WATERLOO | A man with a golden voice who started his music career as a teenager sneaking out from his home died of cancer Wednesday.

Most people will remember Marvin Spencer, 75, as a singer and performer. Spencer was an inductee in the Iowa Rock and Roll Music Association's Hall of Fame as both an individual performer and as a member of the Des Moines-based Cavaliers.

He broke into music at age 16 singing with the Cavaliers. Being too young to drink, he would sneak out of his his home in Marshalltown to perform at night clubs in Des Moines.

"He'd sneak down there, sing and come back," said Spencer's son, Marvin Spencer Jr.

When Spencer was finally caught, his mother was ready to put an end to his young career.

"She was going to go down there and snatch him," Spencer Jr. said. The other Cavalier members promised to look after him, saying they wouldn't have a band without him.

"They treated him like a long-lost brother," he said.

The Cavaliers continued their successful run, a ground-breaking group both musically and socially. The group charted with a single or two, recorded an album and became one of the most popular soul acts in the upper Midwest. In 2001, the Cavaliers were inducted into the IRRMA Hall of Fame. The next year, Spencer was inducted as a solo artist.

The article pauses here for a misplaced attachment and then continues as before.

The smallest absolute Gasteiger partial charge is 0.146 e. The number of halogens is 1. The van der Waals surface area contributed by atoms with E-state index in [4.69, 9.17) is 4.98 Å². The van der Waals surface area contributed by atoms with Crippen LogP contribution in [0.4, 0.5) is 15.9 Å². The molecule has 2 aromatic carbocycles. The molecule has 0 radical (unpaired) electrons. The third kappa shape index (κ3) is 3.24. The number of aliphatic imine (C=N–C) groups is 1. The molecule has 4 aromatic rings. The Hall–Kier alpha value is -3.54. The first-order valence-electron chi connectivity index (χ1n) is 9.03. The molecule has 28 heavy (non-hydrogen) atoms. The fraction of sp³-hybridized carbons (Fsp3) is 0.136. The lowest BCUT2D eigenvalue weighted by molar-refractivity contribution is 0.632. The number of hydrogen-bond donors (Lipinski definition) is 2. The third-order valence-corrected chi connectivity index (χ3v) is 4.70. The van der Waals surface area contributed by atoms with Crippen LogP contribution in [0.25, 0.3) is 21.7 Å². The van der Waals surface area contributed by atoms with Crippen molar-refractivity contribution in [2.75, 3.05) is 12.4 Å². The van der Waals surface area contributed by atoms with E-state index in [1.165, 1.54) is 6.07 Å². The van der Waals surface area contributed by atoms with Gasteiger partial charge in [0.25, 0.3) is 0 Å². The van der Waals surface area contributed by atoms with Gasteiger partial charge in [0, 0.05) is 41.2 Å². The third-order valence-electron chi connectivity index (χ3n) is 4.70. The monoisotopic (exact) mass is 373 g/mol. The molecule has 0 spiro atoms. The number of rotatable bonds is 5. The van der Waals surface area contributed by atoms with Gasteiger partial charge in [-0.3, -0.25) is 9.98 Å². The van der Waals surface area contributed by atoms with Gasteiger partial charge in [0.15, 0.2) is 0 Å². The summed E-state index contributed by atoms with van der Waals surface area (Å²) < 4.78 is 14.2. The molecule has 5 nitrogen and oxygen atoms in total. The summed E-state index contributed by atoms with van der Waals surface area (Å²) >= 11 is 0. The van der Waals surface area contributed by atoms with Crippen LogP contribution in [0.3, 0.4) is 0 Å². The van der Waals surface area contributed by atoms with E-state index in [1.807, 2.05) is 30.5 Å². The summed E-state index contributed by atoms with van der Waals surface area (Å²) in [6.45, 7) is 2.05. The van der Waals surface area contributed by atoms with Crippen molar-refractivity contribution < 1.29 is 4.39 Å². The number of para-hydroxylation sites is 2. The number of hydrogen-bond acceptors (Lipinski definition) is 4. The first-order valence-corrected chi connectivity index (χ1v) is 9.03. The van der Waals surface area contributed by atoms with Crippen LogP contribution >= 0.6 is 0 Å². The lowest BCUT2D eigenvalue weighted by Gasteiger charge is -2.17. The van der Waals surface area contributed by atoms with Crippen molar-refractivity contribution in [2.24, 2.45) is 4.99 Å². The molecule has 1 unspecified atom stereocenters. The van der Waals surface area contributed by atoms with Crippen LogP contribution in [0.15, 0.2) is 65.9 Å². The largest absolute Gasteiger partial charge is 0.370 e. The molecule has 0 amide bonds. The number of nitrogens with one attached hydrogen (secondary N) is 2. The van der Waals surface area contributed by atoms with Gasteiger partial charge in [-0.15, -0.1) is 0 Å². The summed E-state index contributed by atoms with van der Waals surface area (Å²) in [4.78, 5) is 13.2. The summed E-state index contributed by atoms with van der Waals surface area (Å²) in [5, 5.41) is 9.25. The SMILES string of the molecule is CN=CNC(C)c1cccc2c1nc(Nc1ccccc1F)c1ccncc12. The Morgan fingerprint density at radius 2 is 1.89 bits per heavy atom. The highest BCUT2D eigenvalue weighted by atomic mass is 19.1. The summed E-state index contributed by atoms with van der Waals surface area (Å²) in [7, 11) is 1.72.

"His voice was magic," said Theresa Spencer, who married Marvin in March 1965. "It was a voice that you never, ever forget. It was a voice you want to hear over and over."

"There was never a crowd he would shy away from," Marvin Spencer Jr. said. "He did it because he knew folks enjoyed it."

Music was a constant for Spencer's children. Backyard barbecues became neighborhood talent shows. Spencer's two sons, Marvin and Martin, and daughters, Tricia and Tracie, enjoyed singing. Tracie later embarked on her own successful music career becoming the youngest artist to sign with a major label at age 11. Her single, "This House" reached number three on the Billboard 100 list.

"It was so cool of him to relive a lot of that when Tracie started on her musical journey," Marvin Spencer Jr. said. "We knew right away she wasn't a recreational singer."

Spencer performed up to the end of his life. About a month and a half after his diagnosis, he performed at Sturgis Falls in Cedar Falls last year. He was fatigued and walked with the assistance of a cane. When it was time to perform, Spencer was transformed.

"He almost jogged up on the stage," his son said. "He hit every note, he smiled at everybody and sang like he always sang."

For Spencer's family, the man they will remember was devoted to family.

"He was the best at being a grandfather," Marvin Spencer Jr. said. "My two daughters absolutely cherished him."

Shortly before his death, Spencer woke his wife late one night to serenade her.

"I don't know of anybody who loved his family as much as he did," Theresa Spencer said. "The love he had for his children and grandchildren was overwhelming."

Marvin Spencer Jr. said knowing he touched so many people and that they share in the families loss is reassuring.

"It definitely adds to us being able to celebrate his life," he said.

"He loved music, he lived music," Theresa said.

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General assignment reporter for the Courier

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